by Andrew Mindeman, Sports Information Director
LOOKOUT MOUNTAIN -- While college students choose to spend their summer vacations relaxing, working or traveling the globe, a few Covenant baseball players chose to spend their summer playing the sport they love in the state of New York.
Juniors Micah Mabe, KC Simons and Scott Gillespie, along with sophomore Perry Rigby, showcased their talents up north as they competed in the New York Collegiate Baseball League (NYCBL). Simons played with the Rochester Ridgemen while the other three Scots played for the Niagara Power.
The wood bat NYCBL is comprised of 11 teams full of college players coming from all over the country. The season runs from the beginning of June through July, with playoffs taking place at the end. Rain in the northeast hampered some of the schedule this summer, but teams were still able to get roughly 40 games in.
"This summer was a great opportunity for me to play a lot more game and improve my skills for this upcoming season," said Simons, a shortstop and son of Scots head coach Doug Simons.
Gillespie and Rigby, in particular, had tremendous success as both were selected to the midseason All-Star game. Rigby earned Most Valuable Player honors at the game, even though his team fell 8-7, thanks to his 4-for-5 performance with an RBI and two runs scored.
"It was such an honor to be selected as an All-Star," said Rigby. "There was a lot of good talent in the league I just tried my best each at bat."
"Very humbling award to receive," added Gillespie on being selected to the All-Star game." There were many talented athletes in the NYCBL and to make the All-Star game felt good to know that all the hard work paid off. I'm very proud of my teammate Perry on his outstanding game and All-Star game MVP."
Simons and Mabe also saw success. Simons was second in the league in stolen bases with 19, while Mabe started four games and struck out 21 batters in 23.1 innings pitched.
The high level of competition was noted by all four players as they battled against talent from NCAA Division I programs all the way down to the junior college ranks.
"If you made a mistake they would capitalize a little more because, for the most part, hitters were a little bit above average," remarked Mabe.
"I feel like the competition was a little tougher, mainly from the pitching perspective," added Simons. "The pitchers we faced threw harder and came from some really good baseball programs."
Gillespie agreed with Simons on the pitching talent he faced. "We faced, on average, higher division competitors. The biggest aspect I noticed was faster pitching," said the junior from Milton, Ga.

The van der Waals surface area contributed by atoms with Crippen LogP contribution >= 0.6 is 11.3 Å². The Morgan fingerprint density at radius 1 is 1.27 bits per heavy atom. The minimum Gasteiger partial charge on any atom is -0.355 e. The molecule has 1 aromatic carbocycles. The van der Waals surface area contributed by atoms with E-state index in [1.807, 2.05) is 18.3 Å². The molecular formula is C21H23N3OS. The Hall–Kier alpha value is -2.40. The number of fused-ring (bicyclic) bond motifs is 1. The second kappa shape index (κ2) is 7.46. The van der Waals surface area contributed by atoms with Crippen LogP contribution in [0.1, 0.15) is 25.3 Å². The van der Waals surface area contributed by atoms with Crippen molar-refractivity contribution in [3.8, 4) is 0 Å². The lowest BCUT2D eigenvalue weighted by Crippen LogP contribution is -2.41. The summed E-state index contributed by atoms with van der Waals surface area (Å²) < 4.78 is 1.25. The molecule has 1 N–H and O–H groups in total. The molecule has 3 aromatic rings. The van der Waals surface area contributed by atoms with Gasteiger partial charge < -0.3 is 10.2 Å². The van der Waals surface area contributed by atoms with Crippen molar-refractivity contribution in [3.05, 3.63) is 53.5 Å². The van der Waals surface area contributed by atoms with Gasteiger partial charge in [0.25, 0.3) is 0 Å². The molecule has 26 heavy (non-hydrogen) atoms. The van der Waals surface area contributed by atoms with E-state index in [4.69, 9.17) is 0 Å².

Although developing their baseball skills further was important for these players, they also gained experience sharing the Gospel as they volunteered with various outreach programs in their temporary communities.
Both Rochester and Niagara are associated with Christian organizations. Rochester is an Athletes in Action program, while Niagara is with Fellowship of Christian Athletes (FCA). Because of these connections, players were able to volunteer within their summer communities while spreading the Gospel.
One of the outreach programs that both teams shared in common was a Miracle League charity game. The Miracle League is an organization in western New York that provides children with mental and physical challenges an opportunity to play baseball on a specially designed field that can accommodate wheelchairs, crutches and walkers.
"A very neat experience," remarked Gillespie on Niagara's Miracle League opportunity. "We got to serve others and had a good time helping out special needs kids. The kids were unbelievable and it really just put things in perspective."
Simons' Rochester team also did several baseball camps for kids, a pair of vacation Bible schools and a softball game at a prison with the inmates. The junior from Lookout Mountain, Ga., said the prison softball game was "one of the greatest experiences in my life."
"We volunteered with the Niagara Gospel Rescue Mission which hosted men and women struggling with addictions and in need of jobs hosted them for meals, shelter, and fellowship," recalled Mabe. "It was very rewarding as well as helping with church services and giving testimonies."
Developing their talent on the field, the four players hope to see even more success on the field this spring at Covenant. But off the field experiences will stay with this group for the rest of their lives.
Simons continued, "These all were opportunities for us, as a team, to be able to spread the Gospel and our testimonies to those we helped. That was our first and most important goal."
For more information on the NYCBL, click here